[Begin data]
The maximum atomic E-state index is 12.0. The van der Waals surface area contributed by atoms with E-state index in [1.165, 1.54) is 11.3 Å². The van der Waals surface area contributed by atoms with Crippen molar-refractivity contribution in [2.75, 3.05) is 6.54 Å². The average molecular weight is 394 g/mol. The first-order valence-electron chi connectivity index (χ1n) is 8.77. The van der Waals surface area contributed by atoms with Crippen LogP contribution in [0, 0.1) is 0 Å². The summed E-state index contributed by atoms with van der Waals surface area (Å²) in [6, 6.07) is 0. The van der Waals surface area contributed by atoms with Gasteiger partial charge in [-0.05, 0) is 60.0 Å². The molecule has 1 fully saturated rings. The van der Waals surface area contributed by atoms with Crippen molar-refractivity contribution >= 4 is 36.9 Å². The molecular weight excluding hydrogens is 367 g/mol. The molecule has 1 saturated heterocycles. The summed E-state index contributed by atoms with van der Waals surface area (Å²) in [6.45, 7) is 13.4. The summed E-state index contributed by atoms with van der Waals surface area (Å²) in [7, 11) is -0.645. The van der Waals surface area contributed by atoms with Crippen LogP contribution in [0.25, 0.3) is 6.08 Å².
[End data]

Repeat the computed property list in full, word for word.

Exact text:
The maximum atomic E-state index is 12.0. The van der Waals surface area contributed by atoms with E-state index in [1.165, 1.54) is 11.3 Å². The van der Waals surface area contributed by atoms with Crippen molar-refractivity contribution in [2.75, 3.05) is 6.54 Å². The average molecular weight is 394 g/mol. The first-order valence-electron chi connectivity index (χ1n) is 8.77. The van der Waals surface area contributed by atoms with Crippen LogP contribution in [0, 0.1) is 0 Å². The summed E-state index contributed by atoms with van der Waals surface area (Å²) in [6, 6.07) is 0. The van der Waals surface area contributed by atoms with Gasteiger partial charge in [-0.05, 0) is 60.0 Å². The molecule has 1 fully saturated rings. The van der Waals surface area contributed by atoms with Crippen molar-refractivity contribution >= 4 is 36.9 Å². The molecular weight excluding hydrogens is 367 g/mol. The molecule has 1 saturated heterocycles. The summed E-state index contributed by atoms with van der Waals surface area (Å²) in [6.45, 7) is 13.4. The summed E-state index contributed by atoms with van der Waals surface area (Å²) in [7, 11) is -0.645. The van der Waals surface area contributed by atoms with Crippen LogP contribution in [0.25, 0.3) is 6.08 Å².